# Pension calculation

I have very difficult problem (for me)

I have to create a pension calculator.

What I know is:

• I am now 30 years old, will stop paying as I am 60 (so I will pay over 30 years) and I will live about 30 years.

• I want to get about 1000 € per month pension BUT including the 2.5 % inflation.

So when I am 60, what is currently 1000 € will be ca. 2097 € and when I am 90, 1000 € today will be ca. 4399 €

Now the question, how much money do I need to get enough money?

It is about 1.157.864 € but I have not calculated the interest of 4.5 % on my money. So it must be less then 1.157.864 €.

So, the right question is, how much money I need to havewhen I am 60 to get my last years about 4399 € a month.

Then is the question how my I have to pay monthly to get this amount. And how to calculate it!

If some one can help me, it will be great!

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So, if I understand correctly, you want to know how much money should be in your pension account on the day you turn 60 so that you can receive 1000 euros per month, adjusted for inflation at a rate of 2.5 annual inflation, for a period of 30 years, if you are receiving 4.5% interest on the money you have deposited? – Arturo Magidin Oct 19 '11 at 20:50
yes that is exactly what i mean, but i need a formula so I can built it in my php code – Fincha Oct 19 '11 at 20:53
A formula into which you plug in what? What are the variables here? – Arturo Magidin Oct 19 '11 at 20:53
variables are the amount (1000 € or more) how old I am, when I will start get pension, when I will die – Fincha Oct 19 '11 at 21:02
maybe it have to looks this like bit.ly/niFZTT – Fincha Oct 19 '11 at 21:06

So given a retirement age, a death age, a monthly pension amount, an inflation rate, and an interest rate you want to find out how much money a person would need at retirement to take out the pension amount each month until death.

First, use the inflation rate c and interest rate i to find the effective monthly interest rate x. You need $$\left(1+x\right)^{12}=\frac{1+i}{1+c}$$ and so $$x=\left(\frac{1+i}{1+c}\right)^{1/12}-1$$

In your example, $x\approx0.00161.$ Next, find the number of months $m=12(a_d-a_r).$ (This assumes you retire and die on the same day of different years; you can tweak this as needed if you want to assume, say, retirement in January and death in December.)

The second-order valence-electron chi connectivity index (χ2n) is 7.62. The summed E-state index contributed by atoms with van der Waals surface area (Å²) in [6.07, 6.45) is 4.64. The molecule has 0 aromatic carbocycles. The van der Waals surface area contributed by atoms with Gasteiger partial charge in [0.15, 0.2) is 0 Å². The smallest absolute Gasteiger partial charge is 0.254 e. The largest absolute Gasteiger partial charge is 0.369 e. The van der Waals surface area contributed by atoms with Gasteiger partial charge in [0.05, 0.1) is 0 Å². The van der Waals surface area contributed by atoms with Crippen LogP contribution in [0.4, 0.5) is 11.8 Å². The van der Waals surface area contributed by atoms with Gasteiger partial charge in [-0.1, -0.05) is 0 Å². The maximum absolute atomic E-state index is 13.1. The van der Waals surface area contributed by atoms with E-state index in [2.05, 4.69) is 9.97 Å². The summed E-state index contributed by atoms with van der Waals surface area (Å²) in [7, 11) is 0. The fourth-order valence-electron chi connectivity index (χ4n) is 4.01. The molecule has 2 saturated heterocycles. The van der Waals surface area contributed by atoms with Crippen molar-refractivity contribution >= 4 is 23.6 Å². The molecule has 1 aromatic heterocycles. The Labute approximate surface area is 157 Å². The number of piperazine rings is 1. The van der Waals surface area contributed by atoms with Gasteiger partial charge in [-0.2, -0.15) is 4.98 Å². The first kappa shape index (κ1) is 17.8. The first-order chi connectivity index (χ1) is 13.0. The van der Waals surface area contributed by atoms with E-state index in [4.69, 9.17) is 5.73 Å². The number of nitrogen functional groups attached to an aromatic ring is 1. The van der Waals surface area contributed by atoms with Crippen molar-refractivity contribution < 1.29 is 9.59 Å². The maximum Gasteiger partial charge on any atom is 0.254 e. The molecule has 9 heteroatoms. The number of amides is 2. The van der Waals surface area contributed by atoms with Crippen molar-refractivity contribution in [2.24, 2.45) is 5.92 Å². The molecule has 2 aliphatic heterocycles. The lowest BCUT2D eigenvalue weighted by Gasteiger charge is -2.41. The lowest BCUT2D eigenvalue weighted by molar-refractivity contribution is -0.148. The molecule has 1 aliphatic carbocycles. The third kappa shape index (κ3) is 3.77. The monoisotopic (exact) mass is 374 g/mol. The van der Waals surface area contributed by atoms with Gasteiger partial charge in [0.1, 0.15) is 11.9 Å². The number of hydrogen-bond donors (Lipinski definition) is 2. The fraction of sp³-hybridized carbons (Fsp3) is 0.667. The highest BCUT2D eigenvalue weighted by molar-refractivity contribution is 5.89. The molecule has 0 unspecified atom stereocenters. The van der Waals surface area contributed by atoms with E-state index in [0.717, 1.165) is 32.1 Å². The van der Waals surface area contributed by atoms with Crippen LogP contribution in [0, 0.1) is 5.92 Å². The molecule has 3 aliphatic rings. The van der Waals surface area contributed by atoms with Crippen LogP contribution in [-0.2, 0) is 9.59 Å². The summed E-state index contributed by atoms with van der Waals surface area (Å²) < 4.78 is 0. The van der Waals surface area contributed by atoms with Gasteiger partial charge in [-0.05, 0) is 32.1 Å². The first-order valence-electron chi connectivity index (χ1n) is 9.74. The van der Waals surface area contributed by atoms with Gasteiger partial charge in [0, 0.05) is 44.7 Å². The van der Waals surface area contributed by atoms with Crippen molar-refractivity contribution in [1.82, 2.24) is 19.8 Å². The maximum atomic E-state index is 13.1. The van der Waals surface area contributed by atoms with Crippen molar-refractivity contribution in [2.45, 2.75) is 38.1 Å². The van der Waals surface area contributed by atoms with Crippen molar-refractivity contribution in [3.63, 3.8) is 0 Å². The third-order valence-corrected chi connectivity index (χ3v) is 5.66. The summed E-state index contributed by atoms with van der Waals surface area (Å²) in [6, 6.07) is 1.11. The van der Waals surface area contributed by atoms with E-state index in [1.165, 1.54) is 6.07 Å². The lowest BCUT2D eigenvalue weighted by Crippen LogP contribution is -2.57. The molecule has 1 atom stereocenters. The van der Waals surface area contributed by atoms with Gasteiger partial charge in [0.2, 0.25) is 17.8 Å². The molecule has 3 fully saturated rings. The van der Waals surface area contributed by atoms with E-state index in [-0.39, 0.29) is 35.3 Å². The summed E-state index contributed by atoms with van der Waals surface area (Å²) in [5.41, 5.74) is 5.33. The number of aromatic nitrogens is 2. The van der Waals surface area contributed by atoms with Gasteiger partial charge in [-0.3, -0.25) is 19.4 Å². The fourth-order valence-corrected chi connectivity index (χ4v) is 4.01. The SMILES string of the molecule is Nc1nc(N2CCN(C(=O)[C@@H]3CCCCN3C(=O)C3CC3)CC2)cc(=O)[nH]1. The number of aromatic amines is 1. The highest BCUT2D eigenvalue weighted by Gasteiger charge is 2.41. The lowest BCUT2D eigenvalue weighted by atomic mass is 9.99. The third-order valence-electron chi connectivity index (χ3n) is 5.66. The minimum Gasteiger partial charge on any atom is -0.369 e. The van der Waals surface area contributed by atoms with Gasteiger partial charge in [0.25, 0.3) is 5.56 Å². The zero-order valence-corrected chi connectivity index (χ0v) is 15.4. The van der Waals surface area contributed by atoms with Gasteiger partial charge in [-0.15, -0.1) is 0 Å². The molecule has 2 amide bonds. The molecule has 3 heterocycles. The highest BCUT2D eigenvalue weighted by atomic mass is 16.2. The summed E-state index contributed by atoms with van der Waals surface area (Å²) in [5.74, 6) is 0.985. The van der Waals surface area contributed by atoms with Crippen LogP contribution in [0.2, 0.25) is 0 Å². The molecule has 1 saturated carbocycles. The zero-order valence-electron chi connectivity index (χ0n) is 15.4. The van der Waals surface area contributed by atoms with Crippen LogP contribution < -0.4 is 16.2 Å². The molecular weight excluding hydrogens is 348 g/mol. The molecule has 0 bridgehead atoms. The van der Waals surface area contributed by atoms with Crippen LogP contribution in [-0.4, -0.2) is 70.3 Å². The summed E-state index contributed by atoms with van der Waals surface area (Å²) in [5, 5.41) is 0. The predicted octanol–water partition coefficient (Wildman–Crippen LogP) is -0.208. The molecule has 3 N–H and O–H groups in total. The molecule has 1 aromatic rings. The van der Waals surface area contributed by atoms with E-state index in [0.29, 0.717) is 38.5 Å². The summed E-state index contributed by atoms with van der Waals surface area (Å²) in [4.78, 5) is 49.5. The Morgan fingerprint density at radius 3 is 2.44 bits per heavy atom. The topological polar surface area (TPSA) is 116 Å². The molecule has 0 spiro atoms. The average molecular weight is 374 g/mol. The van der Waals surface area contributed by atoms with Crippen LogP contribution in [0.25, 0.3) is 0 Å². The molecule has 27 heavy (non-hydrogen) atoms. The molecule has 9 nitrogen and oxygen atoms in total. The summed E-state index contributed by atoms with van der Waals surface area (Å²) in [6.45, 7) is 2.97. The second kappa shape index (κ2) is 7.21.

For convenience, define $\lambda=1/(1+x)$ as the rate at which future months become cheaper in interest-inflation adjusted terms.

Now the total amount you need is $$\sum_{k=0}^{m-1}p\cdot\lambda^k=p\frac{1-\lambda^m}{1-\lambda}$$

If you want to put that in present dollars rather than retirement year dollars, divide by $(1+c)^y$ where y is the difference between the retirement year and this year.

You could find monthly payments the same way, but I don't recommend that! Earning power is not constant over one's life.

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You could write equations for this, assuming your contributions are the same each year or rising at some given rate, but I would just make a spreadsheet. That lets you vary the assumptions much more. For example, maybe you expect to inherit some money, so one year's deposit will be different. Maybe you expect to have children and can make higher deposits before they come along.

Each row will be a year, so you will have 60 rows. The columns will be balance, deposit, inflation this year, cumulative inflation, interest rate, interest earned, withdrawals. Once you write the formulas for the second year, you can just copy them all downward for the 60 lines. Excel has a goal seek function that lets you vary the deposit until the final balance is zero, or you can just vary it by hand until you get close to zero.

Added: If you want a formula, you need to specify how your deposits change over the 30 years. At age $60+n$ you will withdraw $1000(1.025)^{30+n}$ (note, I am applying inflation and interest each year, not every month), so for that year you need $1000(1.025)^{30+n}(1.045)^{-n}$ This can be summed from $n=1$ to $30$ to give $12000(1.025)^{30}\frac{(1.025^{31}-1.025).045}{.025(1.045^{31}-1.045)}$, which should come out $567537$. If your deposits are a fixed amount every year, the one in year k will be worth $1.045^{30-k}$ times as much at age $60$. So we want $d\sum 1.045^k=d\frac{1.045^31-1.045}{.045}=63.752d=567537,$ so your yearly deposit is $8902$

I have done it with hard numbers, but you can probably see where to plug in the variables. You need to think about offsets of $1$-do you make a deposit in year 0, do you make on the last year, etc.

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children and other factors doesn't metter, as i understand you mean to do this with excel? I need something like this bit.ly/niFZTT so i can work this it – Fincha Oct 19 '11 at 21:06